Sicily is the largest island in Italy and in the Mediterranean, a surprising country rich in history and tradition, where art and culture blend with beautiful natural beauty. As Federico di Svevia, King of Sicily, exclaimed, “I do not envy the heavenly God, for I am very pleased to be able to live in Sicily.” It boasts beautiful sea and beautiful beaches, such as the island of Králikov, whose beach is ranked among the most beautiful in the world. San Vito Lo Capo, the western end of the island has beautiful beaches, unique archeological sites and spectacular nature, such as the Zingaro Reserve. Sicily also includes seven inhabited Aeolian islands, the most famous of which is the island of Vulcano.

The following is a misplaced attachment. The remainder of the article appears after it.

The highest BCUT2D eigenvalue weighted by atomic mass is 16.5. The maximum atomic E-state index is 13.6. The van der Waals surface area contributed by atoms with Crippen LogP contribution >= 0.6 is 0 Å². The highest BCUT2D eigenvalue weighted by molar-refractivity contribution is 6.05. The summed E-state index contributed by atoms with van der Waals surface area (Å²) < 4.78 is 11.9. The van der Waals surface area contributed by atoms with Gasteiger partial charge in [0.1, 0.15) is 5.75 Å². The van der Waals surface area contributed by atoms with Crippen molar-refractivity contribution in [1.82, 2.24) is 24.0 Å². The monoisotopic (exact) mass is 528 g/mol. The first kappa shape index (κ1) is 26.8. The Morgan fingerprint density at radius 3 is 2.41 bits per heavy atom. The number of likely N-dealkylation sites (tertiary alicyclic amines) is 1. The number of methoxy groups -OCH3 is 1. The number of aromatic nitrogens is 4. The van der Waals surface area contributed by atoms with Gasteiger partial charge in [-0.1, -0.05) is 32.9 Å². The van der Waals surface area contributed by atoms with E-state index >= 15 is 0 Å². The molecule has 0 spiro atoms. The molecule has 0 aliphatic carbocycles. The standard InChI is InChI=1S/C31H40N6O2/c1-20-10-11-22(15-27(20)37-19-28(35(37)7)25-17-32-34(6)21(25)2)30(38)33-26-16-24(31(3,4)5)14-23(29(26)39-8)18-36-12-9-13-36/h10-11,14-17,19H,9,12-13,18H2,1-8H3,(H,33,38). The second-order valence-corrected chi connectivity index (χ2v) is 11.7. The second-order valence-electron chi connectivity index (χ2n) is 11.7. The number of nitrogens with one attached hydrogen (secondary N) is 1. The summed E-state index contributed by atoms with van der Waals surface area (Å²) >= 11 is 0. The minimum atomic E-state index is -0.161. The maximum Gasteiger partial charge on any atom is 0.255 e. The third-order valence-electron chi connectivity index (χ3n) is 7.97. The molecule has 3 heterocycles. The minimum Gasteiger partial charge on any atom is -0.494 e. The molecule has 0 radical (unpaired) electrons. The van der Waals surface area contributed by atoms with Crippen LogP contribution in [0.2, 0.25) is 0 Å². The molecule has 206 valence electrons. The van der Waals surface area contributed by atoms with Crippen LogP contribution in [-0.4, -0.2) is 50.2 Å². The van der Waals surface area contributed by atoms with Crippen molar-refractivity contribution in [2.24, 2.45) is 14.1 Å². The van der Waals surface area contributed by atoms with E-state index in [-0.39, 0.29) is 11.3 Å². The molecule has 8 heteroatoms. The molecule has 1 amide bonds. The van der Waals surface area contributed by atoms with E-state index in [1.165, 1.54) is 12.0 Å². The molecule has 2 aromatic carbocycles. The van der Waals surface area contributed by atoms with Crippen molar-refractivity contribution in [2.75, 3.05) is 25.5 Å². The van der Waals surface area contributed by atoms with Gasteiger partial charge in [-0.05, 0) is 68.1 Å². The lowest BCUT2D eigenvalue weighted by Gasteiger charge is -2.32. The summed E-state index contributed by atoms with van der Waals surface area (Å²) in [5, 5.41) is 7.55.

Sicilian cuisine is known and loved all over the world. Typical Sicilian food begins at best with a very rich menu of appetizers. From a simple combination of olives, cheese and salami to the classic Capponata (fried vegetables flavored with tomatoes and sweet and sour sauce), or Parmigiana, fried eggplants, baked with tomatoes, basil, garlic and one or more cheeses. The most typical pastas are Pasta alla Norma, which originate in Catania (usually macaroni with tomato sauce, eggplant and salty risotto), pasta with sardines or Trapanese pasta, which you can enjoy with a local pesto prepared from tomatoes, basil, garlic, almonds and Pecorino cheese. The best Sicilian specialties include fish. You should definitely try the Beccafico sardines, a tasty fish roll with Pecorino cheese and raisins. Those who prefer meat should taste Falsomagro or “Bruciuluni” stuffed with cheese and vegetables or Arancini, fried rice balls stuffed with tomatoes, meat sauce or fish. Does anyone offer you dessert? In Sicily, it is better not to decline the invitation, because desserts are real delicacies. The most famous is Cannolo, filled with fresh sheep roe, chocolate chips and orange peel or pistachios, no less famous is Cassata Siciliana prepared from roe, chocolate chips, candied fruit and marzipan. Among the wines are the most famous brands Nero D’Avola, wines from Mount Etna, such as Etna Rosso, Faro and Etna Bianco, Alcamo in the Trapani and Palermo regions, Moscato di Noto, Marsala and Zibibbo from Pantelleria.